The Rise Of E-sports

The popularity of competitive games is driving millions of dollars and eyeballs into e-sports.

The Rise Of E-sports
Jacques Brinon / AP

E-sports are no longer a fringe interest — major tournaments for games like League of Legends or Counter Strike rack up more viewers than the Super Bowl.  

It's been this way for years, too. In 2019, the League of Legends championship finals saw nearly 100 million unique viewers tune into the competition. That event drew more eyes than the Super Bowl the same year. Fast forward to 2021, the League of Legends world championships drew more than 174 million hours of watch time, the most all time for the event.  

Part of why these e-sports have drawn in huge numbers has to do with the ability to continue streaming throughout the pandemic, but even beforehand these these e-sports competitions were still drawing huge in-person viewership numbers as well. In 2019, more than 170,000 fans came, in person, to see their favorite teams compete in one of the most popular Counter Strike: Global Offensive tournaments in the world.  

E-sports athletes are earning a pretty penny too. Dota 2 is one of the most popular video games in the world, and had a prize pool of more than $40 million for the winners of its biggest tournament in 2021. For comparison, when the Tampa Bay Buccaneers won the Super Bowl in early 2021, each player earned about $130,000, while the losing Chiefs earned $65,000 a player. 

Competitive gamers.

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The sheer popularity of e-sports has clearly caught on with some of the most well-known professional teams in North America as well. Boston Uprising, a team in the Overwatch league circuit, is owned and operated by the Kraft Group, which is owned by Robert Kraft of the New England Patriots and New England Revolution. The Los Angeles Gladiators, who are also in the Overwatch league, are owned by Kroenke Sports, who own the Los Angeles Rams, Arsenal football club, and the Denver Nuggets. The Vancouver Titans are owned by the same group that owns the Vancouver Canucks, and even sport the same colors as the NHL team.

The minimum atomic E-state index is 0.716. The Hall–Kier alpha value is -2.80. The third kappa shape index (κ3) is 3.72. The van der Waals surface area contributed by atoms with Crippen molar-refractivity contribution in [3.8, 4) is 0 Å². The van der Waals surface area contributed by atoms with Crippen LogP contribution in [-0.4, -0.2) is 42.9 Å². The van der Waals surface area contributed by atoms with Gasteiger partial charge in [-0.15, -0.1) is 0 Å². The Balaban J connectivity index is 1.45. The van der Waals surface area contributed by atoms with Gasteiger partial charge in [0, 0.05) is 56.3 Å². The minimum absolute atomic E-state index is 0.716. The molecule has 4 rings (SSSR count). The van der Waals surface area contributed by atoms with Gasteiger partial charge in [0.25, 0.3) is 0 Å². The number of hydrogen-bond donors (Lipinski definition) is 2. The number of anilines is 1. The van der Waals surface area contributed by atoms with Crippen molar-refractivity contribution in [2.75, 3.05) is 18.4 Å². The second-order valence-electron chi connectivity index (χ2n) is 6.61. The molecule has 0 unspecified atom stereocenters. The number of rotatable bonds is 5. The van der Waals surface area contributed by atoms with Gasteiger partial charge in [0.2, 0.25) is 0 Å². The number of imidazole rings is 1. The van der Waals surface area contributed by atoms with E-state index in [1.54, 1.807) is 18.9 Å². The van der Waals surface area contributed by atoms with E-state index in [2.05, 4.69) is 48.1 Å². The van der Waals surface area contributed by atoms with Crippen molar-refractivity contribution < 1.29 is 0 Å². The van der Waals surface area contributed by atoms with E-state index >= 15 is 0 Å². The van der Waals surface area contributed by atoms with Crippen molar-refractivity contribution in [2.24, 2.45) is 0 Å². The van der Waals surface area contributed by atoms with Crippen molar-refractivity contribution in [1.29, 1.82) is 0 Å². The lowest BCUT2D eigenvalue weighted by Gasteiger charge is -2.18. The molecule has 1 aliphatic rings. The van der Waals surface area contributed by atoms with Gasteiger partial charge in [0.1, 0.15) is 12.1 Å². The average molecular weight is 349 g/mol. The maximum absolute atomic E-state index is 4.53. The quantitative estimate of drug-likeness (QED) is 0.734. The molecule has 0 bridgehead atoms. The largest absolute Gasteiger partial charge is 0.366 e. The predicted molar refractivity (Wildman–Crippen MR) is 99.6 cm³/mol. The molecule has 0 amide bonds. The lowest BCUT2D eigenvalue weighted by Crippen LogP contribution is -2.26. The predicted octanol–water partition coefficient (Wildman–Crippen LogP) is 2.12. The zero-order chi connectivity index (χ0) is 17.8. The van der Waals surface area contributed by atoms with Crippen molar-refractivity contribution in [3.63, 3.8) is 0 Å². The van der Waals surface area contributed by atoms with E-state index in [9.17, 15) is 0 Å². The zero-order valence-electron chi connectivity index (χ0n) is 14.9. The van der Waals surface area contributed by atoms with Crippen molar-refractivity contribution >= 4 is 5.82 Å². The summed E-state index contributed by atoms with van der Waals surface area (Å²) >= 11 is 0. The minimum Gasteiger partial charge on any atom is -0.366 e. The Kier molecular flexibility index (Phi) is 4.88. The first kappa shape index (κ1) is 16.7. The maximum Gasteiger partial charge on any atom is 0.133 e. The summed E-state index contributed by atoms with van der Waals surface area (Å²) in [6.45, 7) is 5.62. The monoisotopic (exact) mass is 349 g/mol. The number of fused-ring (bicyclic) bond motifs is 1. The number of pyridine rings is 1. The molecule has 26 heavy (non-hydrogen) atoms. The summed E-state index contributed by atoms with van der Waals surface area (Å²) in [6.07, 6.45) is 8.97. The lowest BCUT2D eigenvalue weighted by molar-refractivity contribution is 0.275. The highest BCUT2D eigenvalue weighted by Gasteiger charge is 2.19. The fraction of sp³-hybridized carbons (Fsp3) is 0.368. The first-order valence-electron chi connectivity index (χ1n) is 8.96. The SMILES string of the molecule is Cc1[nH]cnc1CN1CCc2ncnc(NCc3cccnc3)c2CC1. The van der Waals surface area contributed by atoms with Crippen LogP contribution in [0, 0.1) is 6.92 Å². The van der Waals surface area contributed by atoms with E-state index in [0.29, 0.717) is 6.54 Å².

Entire sports leagues are looking to get in on the action as well. Since 2018, every team in Major League Soccer — the top flight league for professional soccer in the U.S. — has had at least one professional FIFA e-sports athlete representing their club. And the NBA co-founded an NBA 2K e-sports league tied to each team.  

What comes next? – actual facilities for these e-sports programs. Overactive media, the ownership behind Toronto's major e-sports teams for Overwatch and Call of Duty, are building a $500 million, 7,000-seat facility specifically geared for e-sports, scheduled to open in 2025. Arlington, Texas has an e-sports stadium that's 100,000 square feet and can seat roughly 2,500 spectators. And in Chicago, officials have plans to build a $30 million video gaming stadium.